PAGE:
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TRENTON – Consumers and small businesses in New Jersey will face significantly higher insurance premiums and could see costly coverage denials and price discrimination if efforts to repeal the federal health care law prevail in Congress or in the courts, according to The Cost of Repeal: Examining the Impact on New Jersey of Repealing the New Federal Health Care Law, a new report released today by NJPIRG.
According to the report, in the short term, repeal would strip tax credits from 163,500 New Jersey small businesses. And over the longer term, the cost of offering employer-based health insurance could jump by more than $3000 a year over current law.
“In today’s economy, the higher costs that would result from repeal are the last thing that New Jersey consumers and businesses need,” said Jen Kim, NJPIRG Advocate.
Kim was joined by Assemblyman Herb Conoway, chair of the Committee on Health and Senior Services, who expanded on the potential consequences of repeal: “New Jerseyans would lose critical consumer protections, Medicare recipients would see higher prescription drug costs, and New Jersey would not receive funding to establish a health insurance exchange.”
Also present was Kevin Wilkes, head of the Princeton Design Guild, who said that his small business already spends $52,000 a year providing health care for its employees, and that repealing the health care law would make it harder for his business to compete for work.
The new NJPIRG report draws on data from independent sources, including the nonpartisan Congressional Budget Office, other government agencies, business groups and health analysts, and finds the following:
· Repealing the new state health insurance exchange would drive premiums on the individual market up to 20% higher for the same coverage by 2016.
· Rolling back last year’s law would drive up employer health costs, leading to 10,281 fewer jobs created per year in New Jersey by the end of the decade.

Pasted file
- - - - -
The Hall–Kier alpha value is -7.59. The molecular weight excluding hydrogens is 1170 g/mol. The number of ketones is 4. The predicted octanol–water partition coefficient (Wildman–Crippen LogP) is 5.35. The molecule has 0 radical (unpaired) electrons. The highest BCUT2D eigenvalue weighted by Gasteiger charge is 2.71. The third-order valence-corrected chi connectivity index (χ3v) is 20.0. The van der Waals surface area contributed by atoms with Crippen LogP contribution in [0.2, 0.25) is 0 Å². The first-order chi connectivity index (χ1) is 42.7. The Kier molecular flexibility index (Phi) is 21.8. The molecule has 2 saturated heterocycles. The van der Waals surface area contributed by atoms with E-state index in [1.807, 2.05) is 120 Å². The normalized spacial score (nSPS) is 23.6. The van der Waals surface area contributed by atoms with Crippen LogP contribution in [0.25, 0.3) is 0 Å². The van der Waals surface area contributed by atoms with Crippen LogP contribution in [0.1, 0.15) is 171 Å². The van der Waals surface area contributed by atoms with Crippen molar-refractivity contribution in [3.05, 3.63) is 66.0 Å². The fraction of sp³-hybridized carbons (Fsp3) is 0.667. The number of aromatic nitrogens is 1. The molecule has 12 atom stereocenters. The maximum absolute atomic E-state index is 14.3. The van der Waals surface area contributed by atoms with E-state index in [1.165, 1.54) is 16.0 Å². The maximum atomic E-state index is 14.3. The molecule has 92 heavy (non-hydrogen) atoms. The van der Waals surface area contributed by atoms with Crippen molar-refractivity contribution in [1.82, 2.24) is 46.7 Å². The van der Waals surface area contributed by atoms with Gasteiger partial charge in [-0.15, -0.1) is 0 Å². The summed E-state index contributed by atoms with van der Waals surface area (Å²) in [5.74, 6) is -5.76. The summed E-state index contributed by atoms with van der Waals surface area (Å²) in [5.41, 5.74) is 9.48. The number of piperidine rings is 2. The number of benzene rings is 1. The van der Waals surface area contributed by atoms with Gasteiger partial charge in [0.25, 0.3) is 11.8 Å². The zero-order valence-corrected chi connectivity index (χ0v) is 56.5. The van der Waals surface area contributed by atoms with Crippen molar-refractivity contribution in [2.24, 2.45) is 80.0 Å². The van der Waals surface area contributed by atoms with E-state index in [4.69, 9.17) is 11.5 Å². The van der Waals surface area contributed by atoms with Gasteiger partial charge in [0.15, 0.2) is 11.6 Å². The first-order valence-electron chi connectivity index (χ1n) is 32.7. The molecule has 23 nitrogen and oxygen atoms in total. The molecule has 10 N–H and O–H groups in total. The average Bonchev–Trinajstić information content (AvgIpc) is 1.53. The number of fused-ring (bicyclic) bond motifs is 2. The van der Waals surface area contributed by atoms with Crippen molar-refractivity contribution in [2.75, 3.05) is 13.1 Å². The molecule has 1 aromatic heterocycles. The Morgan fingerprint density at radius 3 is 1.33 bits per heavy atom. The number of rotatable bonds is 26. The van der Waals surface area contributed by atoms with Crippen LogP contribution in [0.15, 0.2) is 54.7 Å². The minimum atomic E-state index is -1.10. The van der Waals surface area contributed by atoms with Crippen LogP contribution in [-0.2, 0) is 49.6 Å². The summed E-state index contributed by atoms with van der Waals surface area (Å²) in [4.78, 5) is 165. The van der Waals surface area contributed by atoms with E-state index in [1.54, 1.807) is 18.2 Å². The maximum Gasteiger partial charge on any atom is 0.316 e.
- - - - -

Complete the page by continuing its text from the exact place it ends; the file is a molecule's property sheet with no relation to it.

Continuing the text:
· Outright repeal would pull $9 billion in federal Medicaid dollars out of the state's economy and terminate establishment or expansion of 134 community health centers across New Jersey.
The House is expected to consider a repeal bill later this month. And Washington's intensely partisan debate over health care threatens to spill over to New Jersey, as the Governor and state legislators consider key implementation decisions.
The Cost of Repeal recommends a set of pro-active policy changes on which supporters and opponents of last year’s health care law should be able to find common ground. These include:
1. Using the substantial authority the state has under current law to design a health insurance exchange that is adapted to meet the needs of our state’s markets, consumers, and businesses.
2. Taking additional steps to contain health care costs, like using information technology to ensure that doctors receive the latest research about which treatments are most effective – at the patient’s bedside.
3. Crack down on balance-billing, a practice whereby hospitals or providers accept payment from a patient’s insurance plan, then charge additional amounts-above and beyond the usual co-pays and cost sharing.
"Before our elected officials join this headlong rush to repeal in Washington, they should consider the consequences for our state, and look for solutions that hold down costs, not increase them," said Kim.
NJPIRG, the New Jersey Public Interest Research Group, is a non-profit, non-partisan public interest advocacy organization. For more information, visit njpirg.org, or find us at facebook.com/njpirg.
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